How Swiss businesses are using temperature scanners to cut coronavirus risks

Businesses and fitness centres across Switzerland have begun rolling out scanners to determine if their employees have a temperature, mirroring practices that have been common place in China.

How Swiss businesses are using temperature scanners to cut coronavirus risks
A temperature scanner in use at an Israeli airport. Photo: JACK GUEZ / AFP

While the practice may be able to prevent outbreaks, there are some concerns about civil liberties. 

Covid-19 has any number of symptoms – from loss of taste and smell to unknown mental impacts – but one of the most consistent has been high temperatures. 

Chinese authorities and businesses have used ‘fever screening’ regularly to identify possible infections, however the systems have mainly been employed in airports when used outside China. 

Using infrared technology, the fever scanners hope to identify anyone with an above average body temperature – without needing to come into contact with possibly infectious individuals. 

READ: Everything you need to know about Switzerland's new quarantine requirement 

FC Luzern already using scanners

Already in use at FC Luzern games, the scanners are growing in popularity across Switzerland

The Ice Hockey National League told the Neue Zürcher Zeitung that it is considering employing infrared cameras to improve safety at its games. 

The scanners have also been put in place at slaughterhouses across Switzerland to detect employee temperatures, as well as at Swiss and international firms including Spectec AG, Unilever and Pilatus-Flugzeugwerke.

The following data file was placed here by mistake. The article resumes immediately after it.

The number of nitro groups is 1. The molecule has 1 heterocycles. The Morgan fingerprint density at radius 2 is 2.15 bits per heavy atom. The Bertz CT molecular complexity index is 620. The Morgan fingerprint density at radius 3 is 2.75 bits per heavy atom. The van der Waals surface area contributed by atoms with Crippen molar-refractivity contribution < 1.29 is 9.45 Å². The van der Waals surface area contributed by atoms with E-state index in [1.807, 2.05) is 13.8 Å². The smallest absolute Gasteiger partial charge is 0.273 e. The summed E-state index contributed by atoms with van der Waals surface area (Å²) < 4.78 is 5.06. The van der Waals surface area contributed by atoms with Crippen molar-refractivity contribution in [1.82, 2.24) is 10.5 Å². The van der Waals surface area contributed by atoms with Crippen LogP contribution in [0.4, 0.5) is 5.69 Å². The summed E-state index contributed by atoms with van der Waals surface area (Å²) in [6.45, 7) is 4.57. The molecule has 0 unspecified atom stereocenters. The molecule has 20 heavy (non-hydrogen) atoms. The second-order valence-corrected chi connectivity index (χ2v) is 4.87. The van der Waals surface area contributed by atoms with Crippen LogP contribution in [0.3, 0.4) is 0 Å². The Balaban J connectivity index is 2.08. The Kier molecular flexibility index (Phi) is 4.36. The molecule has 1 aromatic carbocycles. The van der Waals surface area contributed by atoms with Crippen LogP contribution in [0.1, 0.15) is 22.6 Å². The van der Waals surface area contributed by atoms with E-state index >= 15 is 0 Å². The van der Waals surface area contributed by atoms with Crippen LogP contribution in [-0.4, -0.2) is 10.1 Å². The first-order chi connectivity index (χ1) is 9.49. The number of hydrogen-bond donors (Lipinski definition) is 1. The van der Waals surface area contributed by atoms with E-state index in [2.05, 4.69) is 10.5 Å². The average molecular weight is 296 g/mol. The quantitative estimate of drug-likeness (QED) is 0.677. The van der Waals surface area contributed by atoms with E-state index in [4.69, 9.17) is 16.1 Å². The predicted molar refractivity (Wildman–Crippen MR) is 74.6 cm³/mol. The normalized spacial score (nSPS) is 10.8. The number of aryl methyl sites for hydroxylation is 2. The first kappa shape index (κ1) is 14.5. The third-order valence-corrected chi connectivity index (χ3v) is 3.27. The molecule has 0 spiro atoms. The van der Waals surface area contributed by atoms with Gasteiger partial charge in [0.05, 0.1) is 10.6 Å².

The NZZ reports that hotels all across Switzerland have been using the technology, with some hotels advertising to potential guests that their employees are regularly scanned. 

Nightclubs have also begun ordering the devices to detect potential infections among patrons – with everyone above 38 degrees to be turned away. 

At Pilatus-Flugzeugwerke in Stans, customers and employees are only allowed to enter if they have a body temperature below 37.7 degrees. 2,200 employees are scanned daily. 

At Pilatus or Unilever employee who refuses to walk past the camera will not be allowed onto the site and will need to go home. 

“The protection or health of all other employees is more important than the interests of an individual employee” a Pilatus spokesperson told the NZZ. 

Unilever said that while employees would not be allowed on site without a check, they would continue to receive full pay and would be allowed to work from

Privacy concerns? 

Some have expressed concerns about the temperature scanners, saying they are invasive and that the data they collect may fall into the wrong hands. 

Most of the software and hardware being used comes from China – where privacy concerns are less stringent. 

Representatives from Pilatus-Flugzeugwerke told the NZZ they deleted all relevant information after 14 days. 

Isabelle Wildhaber, Professor of Private and Commercial Law at the University of St. Gallen, told the NZZ that while the use of the cameras was likely to be lawful, companies should try and improve overall discretion by protecting the privacy of employees who may be infected.